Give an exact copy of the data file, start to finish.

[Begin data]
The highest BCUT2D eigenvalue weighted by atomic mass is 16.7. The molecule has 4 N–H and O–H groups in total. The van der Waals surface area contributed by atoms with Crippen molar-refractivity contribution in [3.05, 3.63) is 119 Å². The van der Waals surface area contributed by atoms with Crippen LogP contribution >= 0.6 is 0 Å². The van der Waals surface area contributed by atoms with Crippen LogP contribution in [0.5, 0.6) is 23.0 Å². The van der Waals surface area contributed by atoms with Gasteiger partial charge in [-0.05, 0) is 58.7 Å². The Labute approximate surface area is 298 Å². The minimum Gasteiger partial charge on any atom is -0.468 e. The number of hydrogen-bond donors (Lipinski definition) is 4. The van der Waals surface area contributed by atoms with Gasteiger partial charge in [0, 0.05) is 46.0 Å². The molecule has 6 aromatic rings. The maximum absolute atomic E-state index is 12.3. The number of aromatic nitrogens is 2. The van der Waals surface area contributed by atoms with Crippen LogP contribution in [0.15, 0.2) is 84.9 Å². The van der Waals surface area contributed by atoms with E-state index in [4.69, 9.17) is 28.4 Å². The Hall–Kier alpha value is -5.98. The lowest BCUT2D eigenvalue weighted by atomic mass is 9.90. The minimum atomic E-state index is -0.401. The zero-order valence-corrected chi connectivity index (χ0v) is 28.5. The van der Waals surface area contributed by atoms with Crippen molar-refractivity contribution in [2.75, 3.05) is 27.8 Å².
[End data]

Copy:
The highest BCUT2D eigenvalue weighted by atomic mass is 16.7. The molecule has 4 N–H and O–H groups in total. The van der Waals surface area contributed by atoms with Crippen molar-refractivity contribution in [3.05, 3.63) is 119 Å². The van der Waals surface area contributed by atoms with Crippen LogP contribution >= 0.6 is 0 Å². The van der Waals surface area contributed by atoms with Crippen LogP contribution in [0.5, 0.6) is 23.0 Å². The van der Waals surface area contributed by atoms with Gasteiger partial charge in [-0.05, 0) is 58.7 Å². The Labute approximate surface area is 298 Å². The minimum Gasteiger partial charge on any atom is -0.468 e. The number of hydrogen-bond donors (Lipinski definition) is 4. The van der Waals surface area contributed by atoms with Gasteiger partial charge in [0, 0.05) is 46.0 Å². The molecule has 6 aromatic rings. The maximum absolute atomic E-state index is 12.3. The number of aromatic nitrogens is 2. The van der Waals surface area contributed by atoms with Crippen LogP contribution in [0.15, 0.2) is 84.9 Å². The van der Waals surface area contributed by atoms with E-state index in [4.69, 9.17) is 28.4 Å². The Hall–Kier alpha value is -5.98. The lowest BCUT2D eigenvalue weighted by atomic mass is 9.90. The minimum atomic E-state index is -0.401. The zero-order valence-corrected chi connectivity index (χ0v) is 28.5. The van der Waals surface area contributed by atoms with Crippen molar-refractivity contribution in [2.75, 3.05) is 27.8 Å².